Activity time: 30 minutes
Materials for Activity
- Handout 2, Creating a Centering Meditation or Prayer
- Writing paper and pens or pencils
- Clock, watch, or timer that shows seconds
- Books of prayers or meditations for participants to browse for inspiration. The readings at the end of the Unitarian Universalist hymnbook Singing the Living Tradition can be used for this purpose, as can several of the books listed in the Resources section of this workshop plan.
- Optional: Computer with Internet connection
Preparation for Activity
- Review and make copies of Handout 2.
- Optional: Set up the computer and to access the Worship Web.
Description of Activity
Share with participants:
There is so much that calls out for our care and compassion.
You are invited to create your own centering in meditation and prayer that names your experiences, feelings, and hopes as you try to live compassionately.
Distribute Handout 2. Explain that participants are welcome to use the phrases on the worksheet in their own meditation or prayer, use meditations or prayers that speak to them from any resources you have provided, or write their own from scratch. Provide writing paper and pens or pencils. Tell participants they will have fifteen minutes to write, and then an opportunity to share their writings in pairs, preferably with a partner they do not know well. If you have an odd number of participants, create a triad.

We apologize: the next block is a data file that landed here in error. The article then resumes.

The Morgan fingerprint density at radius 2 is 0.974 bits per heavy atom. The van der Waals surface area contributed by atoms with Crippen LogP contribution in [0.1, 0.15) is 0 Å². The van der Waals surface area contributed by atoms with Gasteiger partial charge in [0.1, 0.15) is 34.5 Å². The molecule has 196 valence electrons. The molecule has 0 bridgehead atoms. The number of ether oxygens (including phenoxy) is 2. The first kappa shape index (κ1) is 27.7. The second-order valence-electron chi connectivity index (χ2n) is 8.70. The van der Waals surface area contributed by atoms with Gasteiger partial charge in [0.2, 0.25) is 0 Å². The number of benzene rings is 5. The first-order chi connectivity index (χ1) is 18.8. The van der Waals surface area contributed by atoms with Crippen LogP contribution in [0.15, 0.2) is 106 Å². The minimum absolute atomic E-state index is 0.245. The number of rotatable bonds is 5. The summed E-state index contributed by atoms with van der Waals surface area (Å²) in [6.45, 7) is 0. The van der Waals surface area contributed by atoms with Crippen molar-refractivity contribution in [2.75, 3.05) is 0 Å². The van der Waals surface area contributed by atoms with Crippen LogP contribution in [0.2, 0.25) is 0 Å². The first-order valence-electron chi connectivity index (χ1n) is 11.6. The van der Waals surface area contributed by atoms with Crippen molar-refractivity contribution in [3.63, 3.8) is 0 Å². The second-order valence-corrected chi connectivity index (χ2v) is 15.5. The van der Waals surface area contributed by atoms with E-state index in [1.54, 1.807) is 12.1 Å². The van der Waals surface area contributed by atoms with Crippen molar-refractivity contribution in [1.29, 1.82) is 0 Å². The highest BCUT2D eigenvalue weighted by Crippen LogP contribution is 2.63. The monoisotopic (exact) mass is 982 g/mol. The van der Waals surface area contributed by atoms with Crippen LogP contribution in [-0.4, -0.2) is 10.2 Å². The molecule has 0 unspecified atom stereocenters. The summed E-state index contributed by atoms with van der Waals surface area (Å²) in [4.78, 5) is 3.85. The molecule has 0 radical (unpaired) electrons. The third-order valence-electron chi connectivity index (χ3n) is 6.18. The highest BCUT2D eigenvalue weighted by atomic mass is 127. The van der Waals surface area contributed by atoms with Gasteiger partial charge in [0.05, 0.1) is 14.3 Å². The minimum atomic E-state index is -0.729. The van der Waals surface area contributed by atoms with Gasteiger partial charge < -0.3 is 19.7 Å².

Explain that pairs will have five minutes for sharing. Partners should give one another the opportunity to speak or read aloud uninterruptedly, and should listen with care and attention.
These are moments of precious sharing and confiding. We offer one another our mutual trust and regard as we share with another the words we wrote for our centering in meditation and prayer.
Suggest that when speakers have finished reading a prayer or meditation, listeners might affirm by saying "Amen" or "Thank you." Allow five or six minutes for pairs to complete sharing. Let the group know when two or three minutes have passed and remind pairs to switch the speaker and listener roles.
Gather the large group and lead a discussion with these questions:
- What was it like to write a centering meditation or a prayer? What feelings came up for you?
- Was it helpful to name what you were seeking in your prayer or meditation? If so, how? If not, what would have been more helpful?
- How can verbal prayers and meditations help us connect with our spirituality? With other people and beings?
Including All Participants
Learning or cognitive disabilities can make on-the-spot composition very difficult for some people. Have a few books of prayers and meditations available, so that participants who do not want to write their own can choose a piece to share. The Find Out More section of this workshop suggests some books well suited to this purpose.